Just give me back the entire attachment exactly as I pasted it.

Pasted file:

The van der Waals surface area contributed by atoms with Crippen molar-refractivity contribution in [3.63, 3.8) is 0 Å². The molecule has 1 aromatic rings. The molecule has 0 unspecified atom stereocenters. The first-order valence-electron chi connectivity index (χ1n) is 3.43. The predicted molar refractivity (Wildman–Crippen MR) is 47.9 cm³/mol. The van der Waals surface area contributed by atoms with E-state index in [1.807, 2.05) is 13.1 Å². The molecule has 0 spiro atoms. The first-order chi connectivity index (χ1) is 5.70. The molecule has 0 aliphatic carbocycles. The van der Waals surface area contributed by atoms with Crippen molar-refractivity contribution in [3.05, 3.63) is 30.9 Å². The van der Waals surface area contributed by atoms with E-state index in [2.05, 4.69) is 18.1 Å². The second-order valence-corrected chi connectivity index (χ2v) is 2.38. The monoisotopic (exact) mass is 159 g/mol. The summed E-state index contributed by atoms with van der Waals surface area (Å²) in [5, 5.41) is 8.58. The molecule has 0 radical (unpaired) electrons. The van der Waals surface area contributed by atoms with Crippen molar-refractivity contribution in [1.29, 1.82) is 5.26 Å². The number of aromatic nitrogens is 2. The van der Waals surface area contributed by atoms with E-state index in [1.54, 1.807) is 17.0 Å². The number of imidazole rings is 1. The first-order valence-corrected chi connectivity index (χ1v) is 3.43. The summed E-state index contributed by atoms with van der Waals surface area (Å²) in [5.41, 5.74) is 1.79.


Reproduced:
The van der Waals surface area contributed by atoms with Crippen molar-refractivity contribution in [3.63, 3.8) is 0 Å². The molecule has 1 aromatic rings. The molecule has 0 unspecified atom stereocenters. The first-order valence-electron chi connectivity index (χ1n) is 3.43. The predicted molar refractivity (Wildman–Crippen MR) is 47.9 cm³/mol. The van der Waals surface area contributed by atoms with E-state index in [1.807, 2.05) is 13.1 Å². The molecule has 0 spiro atoms. The first-order chi connectivity index (χ1) is 5.70. The molecule has 0 aliphatic carbocycles. The van der Waals surface area contributed by atoms with Crippen molar-refractivity contribution in [3.05, 3.63) is 30.9 Å². The van der Waals surface area contributed by atoms with E-state index in [2.05, 4.69) is 18.1 Å². The second-order valence-corrected chi connectivity index (χ2v) is 2.38. The monoisotopic (exact) mass is 159 g/mol. The summed E-state index contributed by atoms with van der Waals surface area (Å²) in [5, 5.41) is 8.58. The molecule has 0 radical (unpaired) electrons. The van der Waals surface area contributed by atoms with Crippen molar-refractivity contribution in [1.29, 1.82) is 5.26 Å². The number of aromatic nitrogens is 2. The van der Waals surface area contributed by atoms with E-state index in [1.54, 1.807) is 17.0 Å². The number of imidazole rings is 1. The first-order valence-corrected chi connectivity index (χ1v) is 3.43. The summed E-state index contributed by atoms with van der Waals surface area (Å²) in [5.41, 5.74) is 1.79.